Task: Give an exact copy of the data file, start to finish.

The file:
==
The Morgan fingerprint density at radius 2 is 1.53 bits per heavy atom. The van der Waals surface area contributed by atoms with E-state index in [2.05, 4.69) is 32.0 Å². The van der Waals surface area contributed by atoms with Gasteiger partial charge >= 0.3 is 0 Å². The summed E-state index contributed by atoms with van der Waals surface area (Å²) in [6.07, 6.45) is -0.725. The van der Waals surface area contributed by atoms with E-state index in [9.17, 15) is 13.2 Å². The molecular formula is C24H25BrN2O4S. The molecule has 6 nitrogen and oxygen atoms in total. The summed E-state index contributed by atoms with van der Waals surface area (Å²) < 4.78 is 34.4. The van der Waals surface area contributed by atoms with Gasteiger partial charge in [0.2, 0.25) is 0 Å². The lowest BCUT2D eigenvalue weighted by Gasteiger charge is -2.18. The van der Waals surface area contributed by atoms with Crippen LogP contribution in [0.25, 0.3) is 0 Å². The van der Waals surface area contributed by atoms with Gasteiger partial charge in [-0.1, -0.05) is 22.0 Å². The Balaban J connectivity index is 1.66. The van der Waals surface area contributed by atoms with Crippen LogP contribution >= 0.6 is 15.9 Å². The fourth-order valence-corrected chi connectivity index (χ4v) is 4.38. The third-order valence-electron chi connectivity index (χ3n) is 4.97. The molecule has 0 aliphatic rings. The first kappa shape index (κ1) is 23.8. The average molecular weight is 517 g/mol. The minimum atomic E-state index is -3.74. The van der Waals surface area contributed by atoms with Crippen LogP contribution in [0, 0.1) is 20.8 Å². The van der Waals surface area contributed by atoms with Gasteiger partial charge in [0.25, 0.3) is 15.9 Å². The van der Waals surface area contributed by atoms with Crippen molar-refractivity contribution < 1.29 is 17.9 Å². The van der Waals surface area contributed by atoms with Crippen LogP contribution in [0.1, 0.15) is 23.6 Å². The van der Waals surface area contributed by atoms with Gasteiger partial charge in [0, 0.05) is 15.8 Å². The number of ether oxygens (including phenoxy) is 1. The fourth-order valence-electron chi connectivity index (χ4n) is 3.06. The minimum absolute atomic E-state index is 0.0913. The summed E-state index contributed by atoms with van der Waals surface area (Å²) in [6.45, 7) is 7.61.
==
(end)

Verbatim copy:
The Morgan fingerprint density at radius 2 is 1.53 bits per heavy atom. The van der Waals surface area contributed by atoms with E-state index in [2.05, 4.69) is 32.0 Å². The van der Waals surface area contributed by atoms with Gasteiger partial charge >= 0.3 is 0 Å². The summed E-state index contributed by atoms with van der Waals surface area (Å²) in [6.07, 6.45) is -0.725. The van der Waals surface area contributed by atoms with E-state index in [9.17, 15) is 13.2 Å². The molecular formula is C24H25BrN2O4S. The molecule has 6 nitrogen and oxygen atoms in total. The summed E-state index contributed by atoms with van der Waals surface area (Å²) < 4.78 is 34.4. The van der Waals surface area contributed by atoms with Gasteiger partial charge in [0.2, 0.25) is 0 Å². The lowest BCUT2D eigenvalue weighted by Gasteiger charge is -2.18. The van der Waals surface area contributed by atoms with Crippen LogP contribution in [0.25, 0.3) is 0 Å². The van der Waals surface area contributed by atoms with Gasteiger partial charge in [-0.1, -0.05) is 22.0 Å². The Balaban J connectivity index is 1.66. The van der Waals surface area contributed by atoms with Crippen LogP contribution >= 0.6 is 15.9 Å². The fourth-order valence-corrected chi connectivity index (χ4v) is 4.38. The third-order valence-electron chi connectivity index (χ3n) is 4.97. The molecule has 0 aliphatic rings. The first kappa shape index (κ1) is 23.8. The average molecular weight is 517 g/mol. The minimum atomic E-state index is -3.74. The van der Waals surface area contributed by atoms with Crippen LogP contribution in [0, 0.1) is 20.8 Å². The van der Waals surface area contributed by atoms with Gasteiger partial charge in [0.25, 0.3) is 15.9 Å². The van der Waals surface area contributed by atoms with Crippen molar-refractivity contribution < 1.29 is 17.9 Å². The van der Waals surface area contributed by atoms with Crippen LogP contribution in [0.1, 0.15) is 23.6 Å². The van der Waals surface area contributed by atoms with Gasteiger partial charge in [0, 0.05) is 15.8 Å². The number of ether oxygens (including phenoxy) is 1. The fourth-order valence-electron chi connectivity index (χ4n) is 3.06. The minimum absolute atomic E-state index is 0.0913. The summed E-state index contributed by atoms with van der Waals surface area (Å²) in [6.45, 7) is 7.61.